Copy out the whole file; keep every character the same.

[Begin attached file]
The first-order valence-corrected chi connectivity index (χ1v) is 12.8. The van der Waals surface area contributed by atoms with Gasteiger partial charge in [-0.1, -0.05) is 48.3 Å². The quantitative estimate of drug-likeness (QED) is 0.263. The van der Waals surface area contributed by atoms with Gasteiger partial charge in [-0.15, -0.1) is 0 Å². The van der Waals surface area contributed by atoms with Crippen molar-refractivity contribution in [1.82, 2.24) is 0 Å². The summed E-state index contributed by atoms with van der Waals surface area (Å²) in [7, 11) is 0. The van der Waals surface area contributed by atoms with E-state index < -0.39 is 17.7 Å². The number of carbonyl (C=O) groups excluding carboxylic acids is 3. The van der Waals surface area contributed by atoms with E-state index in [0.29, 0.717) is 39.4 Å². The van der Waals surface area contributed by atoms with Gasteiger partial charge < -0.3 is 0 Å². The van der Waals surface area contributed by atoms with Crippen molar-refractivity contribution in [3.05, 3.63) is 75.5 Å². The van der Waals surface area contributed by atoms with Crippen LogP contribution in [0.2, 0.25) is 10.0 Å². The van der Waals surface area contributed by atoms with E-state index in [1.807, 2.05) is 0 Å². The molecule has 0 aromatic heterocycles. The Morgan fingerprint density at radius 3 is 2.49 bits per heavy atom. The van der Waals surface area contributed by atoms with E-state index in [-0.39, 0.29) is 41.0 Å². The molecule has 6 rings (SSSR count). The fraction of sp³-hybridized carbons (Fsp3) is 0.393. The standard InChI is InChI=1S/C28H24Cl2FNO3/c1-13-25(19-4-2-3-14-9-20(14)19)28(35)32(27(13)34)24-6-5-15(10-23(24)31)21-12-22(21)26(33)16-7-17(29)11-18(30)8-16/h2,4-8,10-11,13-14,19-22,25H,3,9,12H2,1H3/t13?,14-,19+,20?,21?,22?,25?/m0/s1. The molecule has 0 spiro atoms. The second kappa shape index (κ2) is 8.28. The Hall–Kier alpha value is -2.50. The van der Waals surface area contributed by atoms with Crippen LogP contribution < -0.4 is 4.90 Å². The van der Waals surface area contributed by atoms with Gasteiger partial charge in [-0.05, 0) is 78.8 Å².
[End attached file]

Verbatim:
The first-order valence-corrected chi connectivity index (χ1v) is 12.8. The van der Waals surface area contributed by atoms with Gasteiger partial charge in [-0.1, -0.05) is 48.3 Å². The quantitative estimate of drug-likeness (QED) is 0.263. The van der Waals surface area contributed by atoms with Gasteiger partial charge in [-0.15, -0.1) is 0 Å². The van der Waals surface area contributed by atoms with Crippen molar-refractivity contribution in [1.82, 2.24) is 0 Å². The summed E-state index contributed by atoms with van der Waals surface area (Å²) in [7, 11) is 0. The van der Waals surface area contributed by atoms with E-state index < -0.39 is 17.7 Å². The number of carbonyl (C=O) groups excluding carboxylic acids is 3. The van der Waals surface area contributed by atoms with E-state index in [0.29, 0.717) is 39.4 Å². The van der Waals surface area contributed by atoms with Gasteiger partial charge < -0.3 is 0 Å². The van der Waals surface area contributed by atoms with Crippen molar-refractivity contribution in [3.05, 3.63) is 75.5 Å². The van der Waals surface area contributed by atoms with Crippen LogP contribution in [0.2, 0.25) is 10.0 Å². The van der Waals surface area contributed by atoms with E-state index in [1.807, 2.05) is 0 Å². The molecule has 0 aromatic heterocycles. The Morgan fingerprint density at radius 3 is 2.49 bits per heavy atom. The van der Waals surface area contributed by atoms with E-state index in [-0.39, 0.29) is 41.0 Å². The molecule has 6 rings (SSSR count). The fraction of sp³-hybridized carbons (Fsp3) is 0.393. The standard InChI is InChI=1S/C28H24Cl2FNO3/c1-13-25(19-4-2-3-14-9-20(14)19)28(35)32(27(13)34)24-6-5-15(10-23(24)31)21-12-22(21)26(33)16-7-17(29)11-18(30)8-16/h2,4-8,10-11,13-14,19-22,25H,3,9,12H2,1H3/t13?,14-,19+,20?,21?,22?,25?/m0/s1. The molecule has 0 spiro atoms. The second kappa shape index (κ2) is 8.28. The Hall–Kier alpha value is -2.50. The van der Waals surface area contributed by atoms with Crippen LogP contribution < -0.4 is 4.90 Å². The van der Waals surface area contributed by atoms with Gasteiger partial charge in [-0.05, 0) is 78.8 Å².